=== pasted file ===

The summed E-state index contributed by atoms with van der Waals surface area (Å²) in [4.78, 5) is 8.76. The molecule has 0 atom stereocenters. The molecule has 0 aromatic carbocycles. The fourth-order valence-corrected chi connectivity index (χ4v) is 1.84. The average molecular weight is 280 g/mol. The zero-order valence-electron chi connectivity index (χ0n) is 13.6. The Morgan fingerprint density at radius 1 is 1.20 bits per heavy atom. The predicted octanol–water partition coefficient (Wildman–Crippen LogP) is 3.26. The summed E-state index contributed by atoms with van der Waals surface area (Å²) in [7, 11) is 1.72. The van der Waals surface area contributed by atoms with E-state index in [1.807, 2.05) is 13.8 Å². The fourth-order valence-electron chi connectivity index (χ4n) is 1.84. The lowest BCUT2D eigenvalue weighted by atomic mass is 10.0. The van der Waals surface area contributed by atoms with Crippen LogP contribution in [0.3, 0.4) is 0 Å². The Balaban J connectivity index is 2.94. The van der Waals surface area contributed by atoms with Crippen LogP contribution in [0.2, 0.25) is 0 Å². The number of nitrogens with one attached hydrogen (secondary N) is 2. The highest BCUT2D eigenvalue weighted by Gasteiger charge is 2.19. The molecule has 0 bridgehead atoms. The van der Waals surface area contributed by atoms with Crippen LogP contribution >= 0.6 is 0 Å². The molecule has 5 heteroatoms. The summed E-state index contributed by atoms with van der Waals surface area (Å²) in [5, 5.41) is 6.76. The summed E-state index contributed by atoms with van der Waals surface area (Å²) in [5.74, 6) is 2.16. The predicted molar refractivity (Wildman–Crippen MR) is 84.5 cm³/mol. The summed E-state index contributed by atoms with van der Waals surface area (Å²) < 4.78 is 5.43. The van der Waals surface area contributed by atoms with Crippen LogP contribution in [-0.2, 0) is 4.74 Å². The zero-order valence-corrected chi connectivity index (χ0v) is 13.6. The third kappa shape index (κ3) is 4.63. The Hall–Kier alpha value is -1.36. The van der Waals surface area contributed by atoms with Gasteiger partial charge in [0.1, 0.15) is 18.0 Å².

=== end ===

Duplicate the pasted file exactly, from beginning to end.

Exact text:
The summed E-state index contributed by atoms with van der Waals surface area (Å²) in [4.78, 5) is 8.76. The molecule has 0 atom stereocenters. The molecule has 0 aromatic carbocycles. The fourth-order valence-corrected chi connectivity index (χ4v) is 1.84. The average molecular weight is 280 g/mol. The zero-order valence-electron chi connectivity index (χ0n) is 13.6. The Morgan fingerprint density at radius 1 is 1.20 bits per heavy atom. The predicted octanol–water partition coefficient (Wildman–Crippen LogP) is 3.26. The summed E-state index contributed by atoms with van der Waals surface area (Å²) in [7, 11) is 1.72. The van der Waals surface area contributed by atoms with E-state index in [1.807, 2.05) is 13.8 Å². The fourth-order valence-electron chi connectivity index (χ4n) is 1.84. The lowest BCUT2D eigenvalue weighted by atomic mass is 10.0. The van der Waals surface area contributed by atoms with Crippen LogP contribution in [0.3, 0.4) is 0 Å². The Balaban J connectivity index is 2.94. The van der Waals surface area contributed by atoms with Crippen LogP contribution in [0.2, 0.25) is 0 Å². The number of nitrogens with one attached hydrogen (secondary N) is 2. The highest BCUT2D eigenvalue weighted by Gasteiger charge is 2.19. The molecule has 0 bridgehead atoms. The van der Waals surface area contributed by atoms with Crippen LogP contribution >= 0.6 is 0 Å². The molecule has 5 heteroatoms. The summed E-state index contributed by atoms with van der Waals surface area (Å²) in [5, 5.41) is 6.76. The summed E-state index contributed by atoms with van der Waals surface area (Å²) in [5.74, 6) is 2.16. The predicted molar refractivity (Wildman–Crippen MR) is 84.5 cm³/mol. The summed E-state index contributed by atoms with van der Waals surface area (Å²) < 4.78 is 5.43. The van der Waals surface area contributed by atoms with Crippen LogP contribution in [-0.2, 0) is 4.74 Å². The zero-order valence-corrected chi connectivity index (χ0v) is 13.6. The third kappa shape index (κ3) is 4.63. The Hall–Kier alpha value is -1.36. The van der Waals surface area contributed by atoms with Gasteiger partial charge in [0.1, 0.15) is 18.0 Å².